Scriptures which will not at least admit of such an illus. tration or explanation (I mean philologically or critically) as may put to silence the ignorance of foolish men.
ILLUSTRATIONS OF SCRIPTURES.
Psalm lviii. 4, 5.
Jeremiah viii. 17.
In the neighborhood of Madras there are serpent charmers: a set of strollers, who carry about with them a basket with these reptiles. After a kind of overture, the basket is opened, and the serpents slide out. As the artist plays upon a tambourin, a kind of tympanum, and accompanies it with his voice, the serpents raise themselves on their tails, and wave their heads to the tune; but upon the music ceasing, they return almost immediately to their native sullenness and malignity, when they are fenced into their prison, to prevent their darting at the company, as they leave them in full possession of their poison, which they sometimes prove, by suffering them to bite domestic animals. The species generally employed by these itinerant artists, is that called Hooded Serpents, the most venomous of the kind; and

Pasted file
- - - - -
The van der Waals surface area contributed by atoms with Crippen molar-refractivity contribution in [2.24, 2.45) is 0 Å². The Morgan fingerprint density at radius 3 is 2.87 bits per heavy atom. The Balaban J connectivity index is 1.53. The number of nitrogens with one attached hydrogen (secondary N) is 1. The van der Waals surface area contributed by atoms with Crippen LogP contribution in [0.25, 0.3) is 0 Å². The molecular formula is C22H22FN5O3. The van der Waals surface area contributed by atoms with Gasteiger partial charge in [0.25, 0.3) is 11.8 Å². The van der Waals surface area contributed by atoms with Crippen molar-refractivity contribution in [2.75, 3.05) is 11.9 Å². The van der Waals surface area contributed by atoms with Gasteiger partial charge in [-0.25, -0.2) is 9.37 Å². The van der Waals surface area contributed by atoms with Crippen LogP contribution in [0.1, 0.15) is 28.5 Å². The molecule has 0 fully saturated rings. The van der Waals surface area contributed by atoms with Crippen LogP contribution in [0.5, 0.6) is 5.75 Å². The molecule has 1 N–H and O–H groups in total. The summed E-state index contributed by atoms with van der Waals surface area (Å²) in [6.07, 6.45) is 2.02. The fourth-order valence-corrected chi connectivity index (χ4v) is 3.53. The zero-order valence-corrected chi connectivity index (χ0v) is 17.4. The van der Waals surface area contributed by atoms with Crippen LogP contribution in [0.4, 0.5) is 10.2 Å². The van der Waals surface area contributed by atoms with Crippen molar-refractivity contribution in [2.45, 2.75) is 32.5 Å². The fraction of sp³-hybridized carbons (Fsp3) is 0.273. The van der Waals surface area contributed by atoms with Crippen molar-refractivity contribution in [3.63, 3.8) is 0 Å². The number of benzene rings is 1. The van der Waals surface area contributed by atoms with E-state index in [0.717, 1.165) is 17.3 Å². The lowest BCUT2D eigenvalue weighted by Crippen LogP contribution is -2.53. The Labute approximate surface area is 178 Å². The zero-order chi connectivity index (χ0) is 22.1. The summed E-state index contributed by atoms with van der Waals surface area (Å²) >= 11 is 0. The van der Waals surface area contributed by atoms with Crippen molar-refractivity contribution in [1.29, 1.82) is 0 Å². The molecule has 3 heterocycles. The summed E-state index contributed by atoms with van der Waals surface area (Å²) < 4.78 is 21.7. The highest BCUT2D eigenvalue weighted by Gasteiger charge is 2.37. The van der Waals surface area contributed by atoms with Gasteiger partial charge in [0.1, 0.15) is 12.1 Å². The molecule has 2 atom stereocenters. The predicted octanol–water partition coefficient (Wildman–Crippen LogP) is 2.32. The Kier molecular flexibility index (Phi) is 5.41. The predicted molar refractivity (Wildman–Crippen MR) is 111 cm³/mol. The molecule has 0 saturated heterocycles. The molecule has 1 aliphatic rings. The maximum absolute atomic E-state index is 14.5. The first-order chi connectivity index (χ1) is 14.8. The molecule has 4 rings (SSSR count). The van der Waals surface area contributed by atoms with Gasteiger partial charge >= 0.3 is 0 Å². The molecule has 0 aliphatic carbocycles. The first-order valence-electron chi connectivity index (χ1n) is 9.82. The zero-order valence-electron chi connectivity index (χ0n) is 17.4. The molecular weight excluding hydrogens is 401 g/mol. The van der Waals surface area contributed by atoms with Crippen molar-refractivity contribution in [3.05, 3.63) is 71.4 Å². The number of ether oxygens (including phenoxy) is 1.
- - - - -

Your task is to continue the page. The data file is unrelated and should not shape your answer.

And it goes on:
many of them are so gloomy, that it is a long time before the artist can prevail upon them to lift up their hoods to admit the sound of his music, or “hear the voice of the charmer.” They, therefore, often cut the ligature of their hoods, which makes it fall below their
This effect of the sounds of music upon animals, is confirmed by what we see of the effects of drums and trumpets upon horses.